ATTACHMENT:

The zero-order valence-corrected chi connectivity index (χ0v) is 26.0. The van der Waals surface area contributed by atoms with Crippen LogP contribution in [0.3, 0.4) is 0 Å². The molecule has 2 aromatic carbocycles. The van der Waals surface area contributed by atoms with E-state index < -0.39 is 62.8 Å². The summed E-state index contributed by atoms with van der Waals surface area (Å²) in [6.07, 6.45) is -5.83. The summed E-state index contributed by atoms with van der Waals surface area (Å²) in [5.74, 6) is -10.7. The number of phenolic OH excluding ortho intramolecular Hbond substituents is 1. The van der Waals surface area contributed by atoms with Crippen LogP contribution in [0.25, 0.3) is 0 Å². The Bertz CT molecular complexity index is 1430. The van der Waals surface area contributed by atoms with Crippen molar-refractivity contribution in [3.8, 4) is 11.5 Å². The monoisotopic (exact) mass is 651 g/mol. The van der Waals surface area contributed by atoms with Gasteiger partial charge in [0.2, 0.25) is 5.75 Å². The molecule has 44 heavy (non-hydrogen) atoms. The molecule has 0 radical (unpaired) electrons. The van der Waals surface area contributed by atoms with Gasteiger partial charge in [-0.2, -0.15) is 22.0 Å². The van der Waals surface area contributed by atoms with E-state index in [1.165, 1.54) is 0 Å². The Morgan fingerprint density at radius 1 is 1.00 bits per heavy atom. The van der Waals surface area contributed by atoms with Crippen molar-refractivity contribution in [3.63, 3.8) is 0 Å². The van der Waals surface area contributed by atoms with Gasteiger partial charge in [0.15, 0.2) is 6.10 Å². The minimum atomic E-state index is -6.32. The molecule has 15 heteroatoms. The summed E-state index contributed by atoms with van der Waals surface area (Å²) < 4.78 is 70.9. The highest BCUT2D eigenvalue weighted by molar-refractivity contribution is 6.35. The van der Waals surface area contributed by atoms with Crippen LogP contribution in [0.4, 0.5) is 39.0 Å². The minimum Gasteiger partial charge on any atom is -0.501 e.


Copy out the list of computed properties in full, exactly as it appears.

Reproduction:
The zero-order valence-corrected chi connectivity index (χ0v) is 26.0. The van der Waals surface area contributed by atoms with Crippen LogP contribution in [0.3, 0.4) is 0 Å². The molecule has 2 aromatic carbocycles. The van der Waals surface area contributed by atoms with E-state index < -0.39 is 62.8 Å². The summed E-state index contributed by atoms with van der Waals surface area (Å²) in [6.07, 6.45) is -5.83. The summed E-state index contributed by atoms with van der Waals surface area (Å²) in [5.74, 6) is -10.7. The number of phenolic OH excluding ortho intramolecular Hbond substituents is 1. The van der Waals surface area contributed by atoms with Crippen LogP contribution in [0.25, 0.3) is 0 Å². The Bertz CT molecular complexity index is 1430. The van der Waals surface area contributed by atoms with Crippen molar-refractivity contribution in [3.8, 4) is 11.5 Å². The monoisotopic (exact) mass is 651 g/mol. The van der Waals surface area contributed by atoms with Gasteiger partial charge in [0.2, 0.25) is 5.75 Å². The molecule has 44 heavy (non-hydrogen) atoms. The molecule has 0 radical (unpaired) electrons. The van der Waals surface area contributed by atoms with Gasteiger partial charge in [-0.2, -0.15) is 22.0 Å². The van der Waals surface area contributed by atoms with E-state index in [1.165, 1.54) is 0 Å². The Morgan fingerprint density at radius 1 is 1.00 bits per heavy atom. The van der Waals surface area contributed by atoms with Crippen molar-refractivity contribution in [3.63, 3.8) is 0 Å². The van der Waals surface area contributed by atoms with Gasteiger partial charge in [0.15, 0.2) is 6.10 Å². The minimum atomic E-state index is -6.32. The molecule has 15 heteroatoms. The summed E-state index contributed by atoms with van der Waals surface area (Å²) < 4.78 is 70.9. The highest BCUT2D eigenvalue weighted by molar-refractivity contribution is 6.35. The van der Waals surface area contributed by atoms with Crippen LogP contribution in [0.4, 0.5) is 39.0 Å². The minimum Gasteiger partial charge on any atom is -0.501 e.